Does the Household Pet Provide Any Real Value?
We've all heard the perfectly wonderful stories about service and assistance dogs that help in the rehabilitation of the blind or persons with physical challenges. Or the rescue dogs that hunt for survivors in disasters. But, such dogs are selected and trained for these very worthy endeavors. And we applaud all organizations like Guide Dogs for the Blind and Search Dog Foundation and Land of PureGold Foundation. More power to them, and God's blessings on their faithful contributors.
But what about the 62% of American households that own "plain old" pets, upon which is spent $45 billion annually? All those pet owners who just happen to have dogs or cats for their own family enjoyment, what else do they get? Other than companionship, do the owners derive any particular benefits from owning their "regular" pets?
Fanfare for the Common Dog
Interesting answers about our everyday pets have come out of a recent study of pet owners in a joint project by Allen R. McConnell from Miami University and Christina M. Brown from St. Louis University. The results were published in the Journal of Personality and Social Psychology by the American Psychological Association under the title, "Friends With Benefits: On the Positive Consequences of Pet Ownership." The study was described as an evaluation of "whether 'everyday people' enjoy positive consequences from pet ownership and the social needs they might fulfill."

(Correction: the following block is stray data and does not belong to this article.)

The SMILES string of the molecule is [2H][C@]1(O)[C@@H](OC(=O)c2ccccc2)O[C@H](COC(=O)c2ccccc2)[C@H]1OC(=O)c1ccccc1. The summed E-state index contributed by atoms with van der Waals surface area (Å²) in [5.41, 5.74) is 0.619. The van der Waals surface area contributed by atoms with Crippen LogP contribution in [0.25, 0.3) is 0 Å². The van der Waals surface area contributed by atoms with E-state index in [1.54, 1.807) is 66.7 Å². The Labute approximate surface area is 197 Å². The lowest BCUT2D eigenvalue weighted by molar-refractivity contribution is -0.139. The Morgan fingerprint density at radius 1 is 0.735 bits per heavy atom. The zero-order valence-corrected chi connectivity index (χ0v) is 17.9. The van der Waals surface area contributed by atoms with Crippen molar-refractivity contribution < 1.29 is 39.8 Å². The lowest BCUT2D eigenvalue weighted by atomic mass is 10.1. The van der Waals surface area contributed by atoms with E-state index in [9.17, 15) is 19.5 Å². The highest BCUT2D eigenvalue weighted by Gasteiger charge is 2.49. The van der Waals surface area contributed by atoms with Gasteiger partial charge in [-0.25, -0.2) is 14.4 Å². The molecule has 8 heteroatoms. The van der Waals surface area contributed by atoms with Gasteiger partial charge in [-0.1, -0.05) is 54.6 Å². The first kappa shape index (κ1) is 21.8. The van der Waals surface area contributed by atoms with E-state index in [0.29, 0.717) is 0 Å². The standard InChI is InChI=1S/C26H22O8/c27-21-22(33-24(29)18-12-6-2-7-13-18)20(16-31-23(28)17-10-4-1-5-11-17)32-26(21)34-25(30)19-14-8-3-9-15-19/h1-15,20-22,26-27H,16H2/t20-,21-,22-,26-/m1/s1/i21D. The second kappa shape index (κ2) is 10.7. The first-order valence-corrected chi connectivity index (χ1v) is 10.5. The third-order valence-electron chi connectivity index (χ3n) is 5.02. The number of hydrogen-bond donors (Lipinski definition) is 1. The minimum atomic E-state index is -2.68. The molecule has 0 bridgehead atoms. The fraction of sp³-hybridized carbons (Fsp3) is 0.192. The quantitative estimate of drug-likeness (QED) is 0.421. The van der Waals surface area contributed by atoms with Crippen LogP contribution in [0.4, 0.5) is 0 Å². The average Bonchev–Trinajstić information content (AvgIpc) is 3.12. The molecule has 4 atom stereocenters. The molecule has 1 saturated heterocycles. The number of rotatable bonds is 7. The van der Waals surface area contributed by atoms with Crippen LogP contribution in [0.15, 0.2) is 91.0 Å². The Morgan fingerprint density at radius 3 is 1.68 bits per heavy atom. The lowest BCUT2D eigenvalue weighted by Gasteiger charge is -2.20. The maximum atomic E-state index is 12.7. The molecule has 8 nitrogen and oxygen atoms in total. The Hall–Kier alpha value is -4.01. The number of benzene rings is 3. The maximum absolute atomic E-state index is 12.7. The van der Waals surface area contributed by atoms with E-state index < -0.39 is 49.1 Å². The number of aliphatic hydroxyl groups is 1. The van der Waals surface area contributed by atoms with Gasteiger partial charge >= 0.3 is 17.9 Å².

The study focused on three separate test groups made up of some 370 pet owners of varying ages, income levels ($65K - 200K annual mean), and predominantly (284) female. According to the results of the three tests, "pet owners had greater self-esteem, were more physically fit, tended to be less lonely . . . than non-owners." Further, dogs provided a source of social needs fulfillment and made a significant and unique contributions to well-being above and beyond the value of owners' human sources. And finally, they found that one’s pet was every bit as effective as one’s best friend in staving off social needs deficits in the wake of personal rejection.Continued on the next page